Black Sabbath: ‘Black Sabbath: The Dio Years’

Released on April 3, 2007 (Rhino / Warner Bros.)

Black Sabbath: The Dio Years is a powerful and concise reminder that while original singer Ozzy Osbourne was there first and made more albums, Ronnie James Dio gave Sabbath its second wind and sang on many of their best records. The Dio Years also serves as a sampler or single-disc version of The Rules of Hell box set released the following year that includes the full Heaven and Hell, Mob Rules, Dehumanizer, and Live Evil albums.

Moving in chronological order, The Dio Years collects material from the three Dio studio records and the Live Evil live record. The Dio Years definitely leans toward fan favorites. Just over half of the album comes from the two albums widely regarded as Dio’s finest with Black Sabbath — Heaven And Hell and Mob Rules. Dehumanizer lends three tracks and the lone live track is “Children of the Sea” from Live Evil. As with all compilations, some people’s favorite tracks will be left off. However, anyone in a position to notice probably already has the full studio records with those “missing” tracks.

As an incentive or reward for those who already have those albums or ended up buying The Rules of Hell, The Dio Years contains three studio tracks only available on The Dio YearsForcing people to buy an entire album of material that they may very well already own just to get three new tracks may be predatory, but it’s also typical and Black Sabbath were far from the first to do it. The album clearly and accurately lists the tracks, so everyone knows what they are buying. For those hungry for Black Sabbath product, they got a technically new release and a little actual new music.

How do those three tunes stack up? The single “The Devil Cried” is a mid-tempo riffer. The chorus is a bit average but the verses and main structure of the song are strong. “Shadow of The Wind,” a doomy chugger with a bluesy solo, is the best of the three. The post-solo section from about 3:50 to 4:50 is stunning. Dio sings “Every day is an inquisition / Who are you? What are you? Why? / I’m alive, I belong, I’ll be back” with absolute majesty. The solid “Ear In The Wall” pounds and thumps before picking up the pace. It’s a satisfactory finish, but not much more than that. These three tracks are good but not great. Still, they are better than the often-generic tracks that bands tend to tag onto the ends of these sort of collections. If the idea was to create interest in the next studio album, they succeeded. The next studio album with Dio was 2009’s The Devil You Know under the Heaven & Hell name, which was basically more of Dio-fronted Black Sabbath. Ironically, the next and last full-length Black Sabbath studio album would be 2013’s 13 with Ozzy.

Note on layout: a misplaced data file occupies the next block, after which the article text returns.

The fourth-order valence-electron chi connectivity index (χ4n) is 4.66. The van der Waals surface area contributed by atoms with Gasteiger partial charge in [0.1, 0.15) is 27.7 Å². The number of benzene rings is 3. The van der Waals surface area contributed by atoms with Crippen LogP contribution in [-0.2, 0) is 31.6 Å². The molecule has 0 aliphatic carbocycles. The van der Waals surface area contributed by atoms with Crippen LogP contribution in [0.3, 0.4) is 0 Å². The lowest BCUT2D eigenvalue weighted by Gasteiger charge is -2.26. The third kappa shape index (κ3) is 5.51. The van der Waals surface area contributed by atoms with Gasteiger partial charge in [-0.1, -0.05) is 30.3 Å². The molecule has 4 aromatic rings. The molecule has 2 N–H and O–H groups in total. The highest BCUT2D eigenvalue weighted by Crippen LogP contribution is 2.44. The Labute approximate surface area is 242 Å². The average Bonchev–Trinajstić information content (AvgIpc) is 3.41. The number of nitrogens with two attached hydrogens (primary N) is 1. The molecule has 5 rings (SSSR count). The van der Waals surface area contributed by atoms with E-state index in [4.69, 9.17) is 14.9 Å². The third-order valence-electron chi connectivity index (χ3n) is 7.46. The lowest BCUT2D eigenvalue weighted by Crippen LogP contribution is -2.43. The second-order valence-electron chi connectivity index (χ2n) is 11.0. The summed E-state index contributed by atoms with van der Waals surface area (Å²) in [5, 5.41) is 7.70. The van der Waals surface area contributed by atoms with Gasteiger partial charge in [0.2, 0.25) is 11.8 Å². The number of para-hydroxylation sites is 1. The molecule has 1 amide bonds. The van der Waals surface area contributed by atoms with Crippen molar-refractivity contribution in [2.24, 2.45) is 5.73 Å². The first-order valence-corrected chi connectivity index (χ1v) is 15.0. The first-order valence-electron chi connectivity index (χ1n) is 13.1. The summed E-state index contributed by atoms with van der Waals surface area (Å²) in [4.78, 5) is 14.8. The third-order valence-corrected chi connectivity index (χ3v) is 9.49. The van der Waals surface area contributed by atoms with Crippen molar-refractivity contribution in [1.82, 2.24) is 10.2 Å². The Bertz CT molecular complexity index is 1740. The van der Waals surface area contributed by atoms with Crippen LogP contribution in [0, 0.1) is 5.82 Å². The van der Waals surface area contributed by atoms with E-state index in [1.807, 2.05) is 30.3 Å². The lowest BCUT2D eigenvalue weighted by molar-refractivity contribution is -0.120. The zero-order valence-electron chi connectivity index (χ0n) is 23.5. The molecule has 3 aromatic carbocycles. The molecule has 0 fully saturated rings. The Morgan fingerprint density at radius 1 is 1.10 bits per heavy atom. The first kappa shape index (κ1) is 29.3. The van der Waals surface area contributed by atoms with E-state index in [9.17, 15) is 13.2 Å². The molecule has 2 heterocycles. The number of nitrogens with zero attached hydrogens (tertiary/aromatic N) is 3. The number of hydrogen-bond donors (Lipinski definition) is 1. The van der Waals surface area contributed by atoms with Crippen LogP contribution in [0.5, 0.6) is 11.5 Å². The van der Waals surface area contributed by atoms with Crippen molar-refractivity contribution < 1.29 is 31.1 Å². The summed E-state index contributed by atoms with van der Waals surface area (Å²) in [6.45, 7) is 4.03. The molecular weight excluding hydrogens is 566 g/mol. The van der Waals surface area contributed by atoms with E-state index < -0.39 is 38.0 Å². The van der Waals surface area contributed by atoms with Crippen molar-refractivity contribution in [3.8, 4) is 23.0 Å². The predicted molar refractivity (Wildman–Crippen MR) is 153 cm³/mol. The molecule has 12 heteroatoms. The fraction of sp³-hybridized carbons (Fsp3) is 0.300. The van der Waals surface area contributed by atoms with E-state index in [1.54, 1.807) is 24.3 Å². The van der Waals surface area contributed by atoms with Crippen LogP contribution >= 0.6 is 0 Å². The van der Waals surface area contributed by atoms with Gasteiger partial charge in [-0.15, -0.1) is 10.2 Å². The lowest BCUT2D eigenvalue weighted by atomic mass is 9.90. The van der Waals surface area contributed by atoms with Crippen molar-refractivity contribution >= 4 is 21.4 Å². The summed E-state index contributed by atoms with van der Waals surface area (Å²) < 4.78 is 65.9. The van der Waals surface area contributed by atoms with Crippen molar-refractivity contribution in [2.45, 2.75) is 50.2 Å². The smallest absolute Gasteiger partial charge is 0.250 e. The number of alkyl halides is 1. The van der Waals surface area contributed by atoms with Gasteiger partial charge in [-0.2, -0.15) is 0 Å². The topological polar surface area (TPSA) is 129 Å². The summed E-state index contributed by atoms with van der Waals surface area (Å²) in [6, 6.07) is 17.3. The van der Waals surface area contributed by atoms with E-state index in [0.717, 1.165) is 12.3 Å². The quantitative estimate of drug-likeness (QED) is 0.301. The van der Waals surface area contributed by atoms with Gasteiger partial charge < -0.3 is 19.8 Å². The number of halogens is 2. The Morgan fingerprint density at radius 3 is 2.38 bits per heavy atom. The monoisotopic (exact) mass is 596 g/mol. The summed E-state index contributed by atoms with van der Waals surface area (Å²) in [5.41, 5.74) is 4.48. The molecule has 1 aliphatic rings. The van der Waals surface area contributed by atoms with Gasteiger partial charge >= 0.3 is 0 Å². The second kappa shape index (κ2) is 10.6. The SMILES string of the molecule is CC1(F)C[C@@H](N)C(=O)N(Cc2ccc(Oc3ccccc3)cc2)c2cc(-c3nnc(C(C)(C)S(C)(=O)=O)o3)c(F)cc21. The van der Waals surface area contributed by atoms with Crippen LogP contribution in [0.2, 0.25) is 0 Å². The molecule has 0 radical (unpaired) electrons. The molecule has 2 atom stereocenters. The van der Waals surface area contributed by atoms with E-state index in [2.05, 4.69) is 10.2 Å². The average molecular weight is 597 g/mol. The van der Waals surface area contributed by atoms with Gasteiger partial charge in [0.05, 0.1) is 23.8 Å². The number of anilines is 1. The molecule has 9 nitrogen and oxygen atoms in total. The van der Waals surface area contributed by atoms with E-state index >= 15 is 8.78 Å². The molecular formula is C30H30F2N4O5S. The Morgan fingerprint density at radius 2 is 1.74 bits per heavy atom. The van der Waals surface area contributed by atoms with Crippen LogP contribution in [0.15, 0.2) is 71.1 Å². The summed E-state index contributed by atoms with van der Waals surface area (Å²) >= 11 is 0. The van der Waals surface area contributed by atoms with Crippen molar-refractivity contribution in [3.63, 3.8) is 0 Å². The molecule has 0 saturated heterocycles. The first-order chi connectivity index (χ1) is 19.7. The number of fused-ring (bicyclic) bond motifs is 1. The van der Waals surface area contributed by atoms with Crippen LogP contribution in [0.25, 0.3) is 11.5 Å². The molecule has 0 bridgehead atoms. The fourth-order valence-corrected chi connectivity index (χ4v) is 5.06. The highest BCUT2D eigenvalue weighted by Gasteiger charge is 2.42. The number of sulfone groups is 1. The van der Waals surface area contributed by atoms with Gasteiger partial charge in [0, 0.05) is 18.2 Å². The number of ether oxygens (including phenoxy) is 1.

The Ozzy albums have received plenty of expansions, remasters, and rereleases. The core Dio records represented by The Dio Years have also. Even one-offs such as Born Again and Seventh Star have gotten this treatment (though some of these have become scarce like the two-CD version of Seventh Star with a Ray Gillen live disc). Curiously, The Eternal Idol is the only album from the Tony Martin series to get any kind of updating. However, I’ve read reports that new editions of the other Tony Martin albums are coming (if so, might a box set of the complete Tony Martin albums be close behind?). Let’s hope so. I’m sure I’m not the only one, for example, that would like a physical copy of the long out of print Cross Purposes live with Martin singing on classics such as “Iron Man,” “Paranoid,” “Children of The Grave,” and “The Mob Rules.”

Track List:
01. Neon Knights
02. Lady Evil
03. Heaven And Hell
04. Die Young
05. Lonely Is The Word
06. The Mob Rules
07. Turn Up The Night
08. Voodoo
09. Falling Off The Edge of The World
10. After All (The Dead)
11. TV Crimes
12. I
13. Children of The Sea (live)
14. The Devil Cried
15. Shadow of The Wind
16. Ear In The Wall

Band Members:
Ronnie James Dio – vocals
Tony Iommi – guitar
Geezer Butler – bass
Bill Ward – drums (tracks 1–5)
Vinny Appice – drums (tracks 6–16)
Geoff Nicholls – keyboards (tracks 1–13)

Engineered and mixed by Mike Exeter

Reviewed by William Nesbitt for Sleaze Roxx, April 2022

Black Sabbath‘s “Neon Knights” video: